The fourth quarter of 2022 saw a decrease in commercial lending activity, largely due to rising interest rates and an effort by the Federal Reserve to slow inflation. Data shows that the volume of new loans dropped substantially compared to the same time period in 2021, with debt funds and mortgage REITs experiencing particularly pronounced declines as a percentage of total loan closings.
Unfortunately, this loan slowdown was accompanied by another troubling trend: a sharp rise in delinquencies among commercial lenders. This increase has caused concern for regulators, who are questioning lenders’ concentration of loans secured by commercial property—particularly in new developments.
While this data showed a troubling fourth quarter, it’s unclear how likely either trend is to continue amid a continued high-interest-rate environment and the Fed’s consideration of further rate hikes to combat ongoing inflation. Though it’s still too early to draw conclusions, this data could signal coming distress in the commercial real estate market, as well as potential difficulties for investors seeking loans.
Multifamily residential properties and developments are continuing to see positive trends nationwide despite the growing potential for a coming economic downturn. In the South and Midwest regions, rents continue to grow, and recent data from states like Arkansas have revealed a decrease in apartment stock. Markets like western Michigan remain similarly strong due to strong market fundamentals, including a noticeable lack of distressed assets on the market and an area-wide housing shortage.
Simultaneously, conversions of non-residential commercial properties into multifamily units are showing few signs of slowing down. In fact, some areas have even seen an acceleration in these projects. The numbers appear to support these opportunities, as landlords have so far been able to avoid vacancies due to the high demand for residential properties.
Overall, the continued boom in multifamily conversions is a testament to the strength of the market and increased investor confidence despite some regional challenges. In spite of fluctuations in certain markets, the profitability of these conversions has been a strong signal to investors that markets remain hungry for these types of redevelopments. This is good news for both tenants and owners as they can look forward to more housing options for local populations and less volatility in local rent.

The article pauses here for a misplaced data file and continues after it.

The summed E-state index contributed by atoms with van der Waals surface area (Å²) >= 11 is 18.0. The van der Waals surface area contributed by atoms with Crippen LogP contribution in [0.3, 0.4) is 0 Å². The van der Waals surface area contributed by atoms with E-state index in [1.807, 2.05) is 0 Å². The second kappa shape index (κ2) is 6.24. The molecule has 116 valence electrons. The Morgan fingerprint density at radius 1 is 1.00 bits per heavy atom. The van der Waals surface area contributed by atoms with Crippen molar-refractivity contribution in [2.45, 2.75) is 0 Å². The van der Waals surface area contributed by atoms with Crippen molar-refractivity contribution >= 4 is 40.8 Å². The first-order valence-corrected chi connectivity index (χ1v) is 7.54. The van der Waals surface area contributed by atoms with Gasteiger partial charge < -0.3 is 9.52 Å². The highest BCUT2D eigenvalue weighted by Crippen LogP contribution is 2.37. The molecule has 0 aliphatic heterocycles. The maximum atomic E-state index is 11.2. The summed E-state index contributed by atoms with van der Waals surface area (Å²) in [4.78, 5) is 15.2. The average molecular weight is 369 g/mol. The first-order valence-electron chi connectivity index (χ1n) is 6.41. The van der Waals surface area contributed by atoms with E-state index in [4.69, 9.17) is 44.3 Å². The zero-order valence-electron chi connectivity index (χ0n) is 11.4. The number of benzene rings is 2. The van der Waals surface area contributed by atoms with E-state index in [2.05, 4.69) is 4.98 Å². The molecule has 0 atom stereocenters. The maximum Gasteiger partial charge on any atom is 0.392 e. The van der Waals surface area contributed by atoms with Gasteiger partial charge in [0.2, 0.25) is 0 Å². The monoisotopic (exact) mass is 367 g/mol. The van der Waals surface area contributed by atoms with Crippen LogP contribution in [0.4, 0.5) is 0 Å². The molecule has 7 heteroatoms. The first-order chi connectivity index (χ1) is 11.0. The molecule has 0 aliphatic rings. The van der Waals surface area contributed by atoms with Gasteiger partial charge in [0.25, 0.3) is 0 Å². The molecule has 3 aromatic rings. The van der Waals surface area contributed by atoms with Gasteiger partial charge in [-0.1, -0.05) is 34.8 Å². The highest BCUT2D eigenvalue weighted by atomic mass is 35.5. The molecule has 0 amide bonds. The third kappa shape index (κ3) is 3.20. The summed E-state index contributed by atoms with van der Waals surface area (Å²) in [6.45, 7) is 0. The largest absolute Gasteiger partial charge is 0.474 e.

All told, it is clear that multifamily continues to prove its strength as an investment within the broader American real estate market.
The return of the U.S. Prime Rate to pre-2008 levels—though off-putting for those seeking to refinance or secure new loans—is an encouraging sign for commercial real estate investors. This is because the return has occurred without the loose underwriting standards that were rampant before the crash and ultimately contributed to the wave of defaults.
Although the recent rise in rates could cause some pricing adjustments (particularly for investors using CapEx valuation models), it is far from a death knell for the sector, as rents and asset prices have so far continued their steady upward march, continuing to support record-breaking real estate prices nationwide.
For informed investors with patience and understanding of today’s market conditions, these trends provide significant opportunities, and fears of rising rates distressing the national market should be discounted.
The recent extension by the IRS of its deadline for completing 1031 exchanges in response to unprecedented storms in California demonstrates a crucial insight: that the agency is paying attention to the disruptions caused by natural disasters and their effects on taxpayers—especially those involved in real estate investing. This is especially significant considering California’s importance as one of the country’s most active real estate markets.
Further, this flexibility by the IRS may signal more consideration for investors and taxpayers struggling with climate-generated crises from storms or their lasting effects. It may also be indicative of a shifting attitude towards capital gains taxes, which have been hotly debated in recent years, with talk of repeal having been floated in Congress as recently as this month. Only time will tell if such flexibility leads to additional policy changes, but this extension remains a strong sign that hard times can still lead to some leniency from Uncle Sam.
The jobs market in the U.S. remains remarkably strong. Data released last month by the Department of Labor reports that new unemployment claims continue to hover around 200,000, which is well below long-term historical averages. This is indicative of an economy with strong and consistent demand for labor and is proving highly advantageous for real estate investors.
Strength in the U.S. labor market shows that many businesses in the retail and service sectors are still struggling to find additional employees to serve the steady stream of customers they are receiving. For investors, this implies a healthy and plentiful supply of buyers and tenants, providing them with great opportunities to pursue commercial deals in most major markets.
What’s more, as there is no shortage of potential renters or buyers, employers struggling to fill open positions should translate into continued confidence among workers to buy or rent new housing as it becomes available.